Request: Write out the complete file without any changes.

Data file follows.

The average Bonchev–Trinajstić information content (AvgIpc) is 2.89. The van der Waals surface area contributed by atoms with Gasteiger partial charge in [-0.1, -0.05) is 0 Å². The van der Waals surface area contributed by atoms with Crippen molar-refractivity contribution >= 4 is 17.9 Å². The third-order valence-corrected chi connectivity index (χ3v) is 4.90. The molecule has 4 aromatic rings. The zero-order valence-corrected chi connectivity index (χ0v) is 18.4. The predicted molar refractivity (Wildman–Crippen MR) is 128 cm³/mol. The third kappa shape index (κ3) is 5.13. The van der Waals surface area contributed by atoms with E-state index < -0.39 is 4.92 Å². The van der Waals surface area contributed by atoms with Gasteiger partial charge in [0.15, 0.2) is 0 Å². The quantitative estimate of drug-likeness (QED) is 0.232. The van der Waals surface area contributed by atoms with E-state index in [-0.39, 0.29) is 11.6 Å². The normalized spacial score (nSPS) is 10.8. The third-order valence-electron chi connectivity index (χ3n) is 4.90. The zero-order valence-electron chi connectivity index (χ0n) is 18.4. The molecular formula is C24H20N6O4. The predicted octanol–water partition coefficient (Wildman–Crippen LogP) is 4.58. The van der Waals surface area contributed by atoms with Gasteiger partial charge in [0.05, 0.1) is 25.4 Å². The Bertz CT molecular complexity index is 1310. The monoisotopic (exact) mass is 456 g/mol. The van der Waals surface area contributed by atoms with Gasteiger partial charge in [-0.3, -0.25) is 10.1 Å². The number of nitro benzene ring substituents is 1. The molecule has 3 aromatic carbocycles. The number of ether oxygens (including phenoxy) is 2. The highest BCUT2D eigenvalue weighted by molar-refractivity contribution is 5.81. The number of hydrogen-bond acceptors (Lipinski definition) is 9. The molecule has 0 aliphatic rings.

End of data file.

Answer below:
The average Bonchev–Trinajstić information content (AvgIpc) is 2.89. The van der Waals surface area contributed by atoms with Gasteiger partial charge in [-0.1, -0.05) is 0 Å². The van der Waals surface area contributed by atoms with Crippen molar-refractivity contribution >= 4 is 17.9 Å². The third-order valence-corrected chi connectivity index (χ3v) is 4.90. The molecule has 4 aromatic rings. The zero-order valence-corrected chi connectivity index (χ0v) is 18.4. The predicted molar refractivity (Wildman–Crippen MR) is 128 cm³/mol. The third kappa shape index (κ3) is 5.13. The van der Waals surface area contributed by atoms with E-state index < -0.39 is 4.92 Å². The van der Waals surface area contributed by atoms with Gasteiger partial charge in [0.15, 0.2) is 0 Å². The quantitative estimate of drug-likeness (QED) is 0.232. The van der Waals surface area contributed by atoms with E-state index in [-0.39, 0.29) is 11.6 Å². The normalized spacial score (nSPS) is 10.8. The third-order valence-electron chi connectivity index (χ3n) is 4.90. The zero-order valence-electron chi connectivity index (χ0n) is 18.4. The molecular formula is C24H20N6O4. The predicted octanol–water partition coefficient (Wildman–Crippen LogP) is 4.58. The van der Waals surface area contributed by atoms with Gasteiger partial charge in [0.05, 0.1) is 25.4 Å². The Bertz CT molecular complexity index is 1310. The monoisotopic (exact) mass is 456 g/mol. The van der Waals surface area contributed by atoms with Gasteiger partial charge in [-0.3, -0.25) is 10.1 Å². The number of nitro benzene ring substituents is 1. The molecule has 3 aromatic carbocycles. The number of ether oxygens (including phenoxy) is 2. The highest BCUT2D eigenvalue weighted by molar-refractivity contribution is 5.81. The number of hydrogen-bond acceptors (Lipinski definition) is 9. The molecule has 0 aliphatic rings.